Bob Day

One Nation wasn’t the only far-right party to do well on July 2; a number of extremist parties also did well.

Before the election, we looked at some of the rogues, whackjobs and not-quite-racists running for high office. Today, we revisit a few key names, to see where (and perhaps why) they did well with voters.

Family First and other Christians

In the House of Representatives, One Nation wasn’t even the most successful extremist party. That honour belongs to Family First, the anti-abortion, climate denialist, Islamophobic party that supports a “cap” on the number of Muslims in Australia.

Family First is returning to the Senate after a tight contest, and the party secured just under 200,000 lower house votes across the country, compared to 173,000 for One Nation, although One Nation had by far the bigger swing to it given it barely troubled the scorers in 2013.

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Family First also scored 176,000 first preference votes nationally in the Senate, a swing of 0.2%, although its fortunes in different states were mixed — it went down in South Australia, probably due to the rise in the (much smaller) One Nation vote there (it’s possible the extremists cannibalised each other in South Australia, with benefits for the bigger parties). But the Mendicant State remains the Family First stronghold. One Nation towered over Family First in the Senate, where Pauline Hanson and Co. received 550,000 first preference votes nationwide.

The Christian Democratic Party gained over 150,000 lower house votes nationally, though they lost out to libertarian gun nut David Leyonhjelm in the race for the final NSW Senate spot. This Christian conservative party denies climate change, wants an investigation into halal certification, opposes “sharia law” and wants to ban Muslim immigration.

Its performance was a substantial improvement on its 2013 performance when it barely registered, with less than 75,000 votes. It also improved in the Senate, and reached 150,000 votes, but it’s almost entirely a NSW party, unsurprisingly given it’s always been a vehicle for Fred Nile and his family.

The anti-Muslim enthusiasts, the gun lovers and poor old Katter

Aside from the various Christian groups, there’s the openly racist Australian Liberty Alliance, which garnered a national vote of just 25,000 in the lower house but 95,000 in the Senate, evenly spread between Queensland, Victoria and NSW. Like Family First, they performed poorly in South Australia. The Jacqui Lambie Network only garnered 27,000 votes in the Senate in Tasmania, but that was enough to see Lambie returned to the Senate she has graced with her presence since 2014.

Even the small extremist outfits fared well. The theocratic conspiracy theorist Rise Up Australia Party also enjoyed a big lift in its House of Representatives vote to 67,000, although it dropped its bundle in the Senate and only picked up 36,000, a small swing against it from 2013. The Shooters, Fishers and Farmers, which wants to abandon gun control, ban “animal liberation based hate campaigning” and curb foreign aid, performed poorly in the lower house but picked up more than 180,000 Senate votes, powered by a strong result in NSW, where it got a quarter of a quota.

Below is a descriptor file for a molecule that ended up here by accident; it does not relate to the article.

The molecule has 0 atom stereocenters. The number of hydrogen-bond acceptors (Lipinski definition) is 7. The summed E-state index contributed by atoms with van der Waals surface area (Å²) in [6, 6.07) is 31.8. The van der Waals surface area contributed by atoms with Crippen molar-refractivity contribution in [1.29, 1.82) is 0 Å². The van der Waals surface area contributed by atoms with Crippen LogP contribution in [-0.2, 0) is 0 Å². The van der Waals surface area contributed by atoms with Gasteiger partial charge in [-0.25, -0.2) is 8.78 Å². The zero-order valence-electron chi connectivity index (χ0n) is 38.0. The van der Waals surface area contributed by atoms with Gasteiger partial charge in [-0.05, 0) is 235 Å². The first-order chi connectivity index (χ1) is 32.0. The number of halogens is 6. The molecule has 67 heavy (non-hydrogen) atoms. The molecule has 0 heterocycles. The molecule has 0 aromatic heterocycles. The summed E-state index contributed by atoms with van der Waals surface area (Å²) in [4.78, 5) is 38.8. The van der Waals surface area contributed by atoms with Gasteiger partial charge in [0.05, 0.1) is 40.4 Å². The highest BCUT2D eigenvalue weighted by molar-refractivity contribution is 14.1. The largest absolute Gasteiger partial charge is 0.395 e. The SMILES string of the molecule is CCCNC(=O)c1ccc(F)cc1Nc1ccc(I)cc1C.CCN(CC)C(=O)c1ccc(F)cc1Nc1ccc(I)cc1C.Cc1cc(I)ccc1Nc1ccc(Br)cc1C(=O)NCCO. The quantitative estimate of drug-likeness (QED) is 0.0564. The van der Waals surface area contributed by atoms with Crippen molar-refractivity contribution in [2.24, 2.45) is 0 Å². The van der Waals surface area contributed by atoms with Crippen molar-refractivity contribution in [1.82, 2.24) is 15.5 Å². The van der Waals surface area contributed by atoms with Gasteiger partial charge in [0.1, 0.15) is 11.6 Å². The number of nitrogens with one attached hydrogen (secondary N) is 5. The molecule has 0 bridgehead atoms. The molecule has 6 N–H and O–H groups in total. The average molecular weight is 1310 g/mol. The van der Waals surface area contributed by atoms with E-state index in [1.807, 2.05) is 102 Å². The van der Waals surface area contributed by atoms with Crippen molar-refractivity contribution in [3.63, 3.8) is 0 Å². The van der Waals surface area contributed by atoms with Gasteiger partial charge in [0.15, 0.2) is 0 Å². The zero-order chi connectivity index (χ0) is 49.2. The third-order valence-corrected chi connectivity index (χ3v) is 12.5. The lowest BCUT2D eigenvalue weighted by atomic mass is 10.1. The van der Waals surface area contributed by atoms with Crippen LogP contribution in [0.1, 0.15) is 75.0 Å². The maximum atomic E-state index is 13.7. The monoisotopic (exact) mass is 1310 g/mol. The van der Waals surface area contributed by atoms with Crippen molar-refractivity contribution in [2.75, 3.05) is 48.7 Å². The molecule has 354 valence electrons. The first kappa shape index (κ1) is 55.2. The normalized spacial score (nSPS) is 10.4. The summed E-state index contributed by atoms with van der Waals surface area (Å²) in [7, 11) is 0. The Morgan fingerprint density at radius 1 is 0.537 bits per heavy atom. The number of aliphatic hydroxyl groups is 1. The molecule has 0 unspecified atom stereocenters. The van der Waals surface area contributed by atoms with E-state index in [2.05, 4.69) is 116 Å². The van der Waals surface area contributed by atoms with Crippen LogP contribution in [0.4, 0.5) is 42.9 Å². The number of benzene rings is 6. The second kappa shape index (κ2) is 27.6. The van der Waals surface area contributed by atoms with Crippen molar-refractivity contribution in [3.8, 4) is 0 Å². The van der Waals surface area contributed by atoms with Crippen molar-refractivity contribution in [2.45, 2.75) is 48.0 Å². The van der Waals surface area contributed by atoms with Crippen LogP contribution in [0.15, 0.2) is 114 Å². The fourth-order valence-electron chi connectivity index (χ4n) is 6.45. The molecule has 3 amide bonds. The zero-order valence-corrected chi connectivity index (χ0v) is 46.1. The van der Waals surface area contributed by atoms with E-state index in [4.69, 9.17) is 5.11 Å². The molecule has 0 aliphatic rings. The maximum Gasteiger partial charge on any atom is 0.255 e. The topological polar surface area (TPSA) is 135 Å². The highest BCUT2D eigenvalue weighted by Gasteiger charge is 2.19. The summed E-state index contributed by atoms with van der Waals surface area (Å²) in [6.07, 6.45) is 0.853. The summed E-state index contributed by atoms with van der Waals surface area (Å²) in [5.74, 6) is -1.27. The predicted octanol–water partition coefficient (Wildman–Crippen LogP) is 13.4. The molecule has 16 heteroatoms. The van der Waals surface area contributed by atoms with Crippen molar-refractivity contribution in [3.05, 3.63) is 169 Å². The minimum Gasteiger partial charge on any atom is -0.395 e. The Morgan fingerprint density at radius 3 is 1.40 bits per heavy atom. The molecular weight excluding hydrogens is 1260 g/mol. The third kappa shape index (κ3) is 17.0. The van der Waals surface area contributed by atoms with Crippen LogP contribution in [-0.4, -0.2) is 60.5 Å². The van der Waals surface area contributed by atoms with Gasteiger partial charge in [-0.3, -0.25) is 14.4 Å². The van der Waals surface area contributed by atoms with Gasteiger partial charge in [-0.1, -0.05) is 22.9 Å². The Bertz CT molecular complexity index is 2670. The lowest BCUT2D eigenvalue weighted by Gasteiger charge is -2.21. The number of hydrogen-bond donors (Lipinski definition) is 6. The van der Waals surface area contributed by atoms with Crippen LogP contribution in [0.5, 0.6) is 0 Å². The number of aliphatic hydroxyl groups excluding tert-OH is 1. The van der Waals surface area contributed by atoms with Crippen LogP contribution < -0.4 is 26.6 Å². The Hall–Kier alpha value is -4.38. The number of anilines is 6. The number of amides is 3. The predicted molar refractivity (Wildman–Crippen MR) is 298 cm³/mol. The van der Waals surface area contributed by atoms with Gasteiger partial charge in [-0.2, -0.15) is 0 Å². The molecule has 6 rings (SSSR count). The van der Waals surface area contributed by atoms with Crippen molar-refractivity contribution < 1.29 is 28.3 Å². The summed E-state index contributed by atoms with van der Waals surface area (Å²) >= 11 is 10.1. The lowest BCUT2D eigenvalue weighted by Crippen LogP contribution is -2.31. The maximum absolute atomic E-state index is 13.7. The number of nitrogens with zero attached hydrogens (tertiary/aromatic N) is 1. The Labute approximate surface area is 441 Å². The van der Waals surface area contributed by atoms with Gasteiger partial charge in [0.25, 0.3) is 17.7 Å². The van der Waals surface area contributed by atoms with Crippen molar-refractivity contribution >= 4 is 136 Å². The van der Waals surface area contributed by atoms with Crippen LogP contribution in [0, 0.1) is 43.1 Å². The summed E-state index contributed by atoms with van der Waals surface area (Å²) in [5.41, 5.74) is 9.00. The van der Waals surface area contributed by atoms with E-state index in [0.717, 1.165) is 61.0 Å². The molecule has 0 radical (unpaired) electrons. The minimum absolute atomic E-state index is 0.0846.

Only Bob Katter’s party went backwards, with a 0.5% swing that took his total vote in the Reps down to 72,000 — but KAP doesn’t particularly fit on this list, given that despite Katter’s own claim of “no gay people in his electorate” it has virtually no interest in social issues, being primarily focused on restoring protectionism and increasing the role of government in the economy.

Thank Palmer

Undoubtedly these parties all benefited from the implosion of the Palmer United Party, which garnered over 700,000 first preference lower house votes in 2013 and virtually none this election, freeing up a huge number of disgruntled voters who’d already experimented with minor party voting to look for other homes. But PUP was never even vaguely as extremist as One Nation, Family First or the Christian Democrats; Clive Palmer in fact was a strong asylum seeker advocate, wanted to remove federal government regulation of marriage altogether and refused to back Jacqui Lambie’s attacks on Islam when she was still in his party.

And the overall level of support for extremist right-wing parties has increased: even if you include PUP in the comparison, extremist parties managed 9.4% of the first preference Senate vote in 2013; on July 2, they got 10.1%, or over 1.3 million votes, despite the collapse of PUP and the rise of high-profile micro-parties that shared their economic agenda, like NXT.

All this will be music to the ears of Muslim extremists, who will see the rising tide of public hatred toward Australia’s many Muslim communities as an important factor in helping their efforts to radicalise community members who feel themselves to be under attack. And white extremists will be delighted, as well — they’ll see their message of intolerance and aggression increasingly legitimised by the democratic process.